While much of this story is true, the author (whose name literally means Cow's Head) seems to have embellished to the point where he portrays himself as almost a Christ like faith healer among the Native Americans of 1527 (he had a reason to want to make himself look good to the King of Spain). It's still pretty amazing that he survived this disastrous expedition at all. He seems to have spent 10 years wandering the southern U.S. from the Florida Panhandle to what is Modern Day California or Mex ...more
Feb 24, 2014 John rated it really liked it  ·  review of another edition
This is a fascinating first-hand account of Cabeza de Vaca's wandering exploration of North America in the early 1500s. Essentially abandoned in NW Florida, Cabeza de Vaca wanders the gulf coast as far as Galveston, then heads inland through northern Mexico, where he develops a reputation as a faith healer. He eventually reunites with Spanish colonials in Culiacan in NW Mexico, after wandering for 9 years and learning more about he native populations of the New World than anyone. His book was wr ...more
Breathtaking, amazing. Cabeza de Vaca's first person account allowed me to glimpse what it was like for Europeans to encounter a hurricane for the first time, for example, or to realize how utterly helpless the Spaniards were, how lost, when they were first exploring new territory. I've watched Nicolás Echevarría's extraordinary film and have also read three biographies now of Cabeza de Vaca's experiences, but reading the man's own words moved me in a completely different way. I was worried the ...more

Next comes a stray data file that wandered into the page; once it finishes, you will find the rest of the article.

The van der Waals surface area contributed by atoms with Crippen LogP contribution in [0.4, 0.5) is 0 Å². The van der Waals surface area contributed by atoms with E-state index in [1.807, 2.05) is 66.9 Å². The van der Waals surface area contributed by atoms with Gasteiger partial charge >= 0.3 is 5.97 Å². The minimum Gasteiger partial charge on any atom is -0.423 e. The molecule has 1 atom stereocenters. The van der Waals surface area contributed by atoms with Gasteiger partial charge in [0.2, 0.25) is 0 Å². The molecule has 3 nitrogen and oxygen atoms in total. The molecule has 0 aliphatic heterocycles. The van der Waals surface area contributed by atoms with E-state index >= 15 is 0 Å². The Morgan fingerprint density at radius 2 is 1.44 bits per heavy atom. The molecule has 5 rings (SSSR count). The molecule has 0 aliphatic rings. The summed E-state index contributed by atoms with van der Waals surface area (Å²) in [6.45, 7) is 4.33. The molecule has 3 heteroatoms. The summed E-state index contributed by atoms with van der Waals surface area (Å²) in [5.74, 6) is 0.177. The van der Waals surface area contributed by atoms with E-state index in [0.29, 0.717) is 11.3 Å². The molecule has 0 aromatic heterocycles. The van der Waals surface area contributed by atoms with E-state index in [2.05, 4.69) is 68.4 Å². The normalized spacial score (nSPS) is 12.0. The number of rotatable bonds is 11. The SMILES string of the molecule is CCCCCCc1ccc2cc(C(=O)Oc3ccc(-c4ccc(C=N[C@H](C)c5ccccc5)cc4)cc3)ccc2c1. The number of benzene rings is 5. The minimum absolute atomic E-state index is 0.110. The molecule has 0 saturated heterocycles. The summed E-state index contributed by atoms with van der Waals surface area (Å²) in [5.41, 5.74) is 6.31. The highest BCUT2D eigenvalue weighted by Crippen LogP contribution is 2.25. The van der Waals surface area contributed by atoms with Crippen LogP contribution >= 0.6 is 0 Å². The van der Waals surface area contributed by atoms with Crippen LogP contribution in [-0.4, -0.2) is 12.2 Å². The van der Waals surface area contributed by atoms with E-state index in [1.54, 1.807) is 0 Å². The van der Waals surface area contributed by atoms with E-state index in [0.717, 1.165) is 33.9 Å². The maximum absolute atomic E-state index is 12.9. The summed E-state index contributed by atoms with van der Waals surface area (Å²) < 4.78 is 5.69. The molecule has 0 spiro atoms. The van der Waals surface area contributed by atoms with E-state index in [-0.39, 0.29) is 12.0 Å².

Invadozer Misothorax Circular-thallus Popewaffensquat

Having seen the movie with the same title a few times I
found out this amazing book and slammed my head between
the pages like a maniac. I, expecting a pagan
psychotic ranting El Topo type, read that the Spaniard Cabeza
explores the North American continent addled and spun with
thoughts stuck in the Catholic religion. In the movie he's
made into a witch doctor. In the book he's made into a
witch doctor. However, he does everything in God's name
with the sign of the cross over the sick and heals
them. He
A pretty fascinating book, the true recollections of the Cabeza de Vaca, a Spanish explorer whose 1527 expedition goes horribly wrong, and he ends up living with native peoples and traveling by foot from the shores of Texas to the Pacific Ocean and down to Mexico City. He spends much time discussing the strange customs of the Indians he encounters and describes how he set himself up as a trader between tribes and became something of a faith healer in the process.

Most interesting was the fact th
Apr 25, 2015 Teressa rated it it was amazing  ·  review of another edition
The introduction to this narrative is a little over an hour in length however, it is greatly insightful. I thought I was getting lost in names, dates, and locations but alas, I remembered that it was just the intro. I especially liked the beginning quote from Thomas Jefferson from the year 1787 stating that citizens of the new U.S. should study Spanish because the ancient part of American history is written chiefly in Spanish. I couldn’t agree more.